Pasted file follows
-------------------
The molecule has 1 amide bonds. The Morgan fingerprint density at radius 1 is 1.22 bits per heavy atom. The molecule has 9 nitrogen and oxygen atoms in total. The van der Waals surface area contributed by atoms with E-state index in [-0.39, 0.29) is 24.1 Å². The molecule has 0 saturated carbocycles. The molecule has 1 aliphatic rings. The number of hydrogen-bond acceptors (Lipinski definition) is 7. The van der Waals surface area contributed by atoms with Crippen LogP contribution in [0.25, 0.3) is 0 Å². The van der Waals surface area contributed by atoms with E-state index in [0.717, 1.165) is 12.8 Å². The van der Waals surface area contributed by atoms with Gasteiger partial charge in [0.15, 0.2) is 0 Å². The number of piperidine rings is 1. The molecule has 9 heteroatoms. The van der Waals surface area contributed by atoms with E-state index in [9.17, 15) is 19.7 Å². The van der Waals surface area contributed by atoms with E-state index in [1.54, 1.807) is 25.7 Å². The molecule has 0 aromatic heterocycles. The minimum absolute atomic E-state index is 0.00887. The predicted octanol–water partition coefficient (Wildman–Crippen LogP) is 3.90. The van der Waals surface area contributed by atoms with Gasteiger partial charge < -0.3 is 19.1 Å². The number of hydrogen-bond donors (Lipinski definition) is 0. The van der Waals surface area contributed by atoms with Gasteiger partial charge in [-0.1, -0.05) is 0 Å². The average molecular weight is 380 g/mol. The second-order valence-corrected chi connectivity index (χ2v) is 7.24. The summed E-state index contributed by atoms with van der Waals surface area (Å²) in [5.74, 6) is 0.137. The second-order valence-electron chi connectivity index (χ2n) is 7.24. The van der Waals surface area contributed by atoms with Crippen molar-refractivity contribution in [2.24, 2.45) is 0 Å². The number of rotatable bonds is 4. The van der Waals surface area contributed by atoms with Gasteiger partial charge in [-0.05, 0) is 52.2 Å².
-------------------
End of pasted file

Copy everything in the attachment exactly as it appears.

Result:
The molecule has 1 amide bonds. The Morgan fingerprint density at radius 1 is 1.22 bits per heavy atom. The molecule has 9 nitrogen and oxygen atoms in total. The van der Waals surface area contributed by atoms with E-state index in [-0.39, 0.29) is 24.1 Å². The molecule has 0 saturated carbocycles. The molecule has 1 aliphatic rings. The number of hydrogen-bond acceptors (Lipinski definition) is 7. The van der Waals surface area contributed by atoms with Crippen LogP contribution in [0.25, 0.3) is 0 Å². The van der Waals surface area contributed by atoms with E-state index in [0.717, 1.165) is 12.8 Å². The van der Waals surface area contributed by atoms with Gasteiger partial charge in [0.15, 0.2) is 0 Å². The number of piperidine rings is 1. The molecule has 9 heteroatoms. The van der Waals surface area contributed by atoms with E-state index in [9.17, 15) is 19.7 Å². The van der Waals surface area contributed by atoms with E-state index in [1.54, 1.807) is 25.7 Å². The molecule has 0 aromatic heterocycles. The minimum absolute atomic E-state index is 0.00887. The predicted octanol–water partition coefficient (Wildman–Crippen LogP) is 3.90. The van der Waals surface area contributed by atoms with Gasteiger partial charge < -0.3 is 19.1 Å². The number of hydrogen-bond donors (Lipinski definition) is 0. The van der Waals surface area contributed by atoms with Gasteiger partial charge in [-0.1, -0.05) is 0 Å². The average molecular weight is 380 g/mol. The second-order valence-corrected chi connectivity index (χ2v) is 7.24. The summed E-state index contributed by atoms with van der Waals surface area (Å²) in [5.74, 6) is 0.137. The second-order valence-electron chi connectivity index (χ2n) is 7.24. The van der Waals surface area contributed by atoms with Crippen molar-refractivity contribution in [2.24, 2.45) is 0 Å². The number of rotatable bonds is 4. The van der Waals surface area contributed by atoms with Gasteiger partial charge in [-0.05, 0) is 52.2 Å².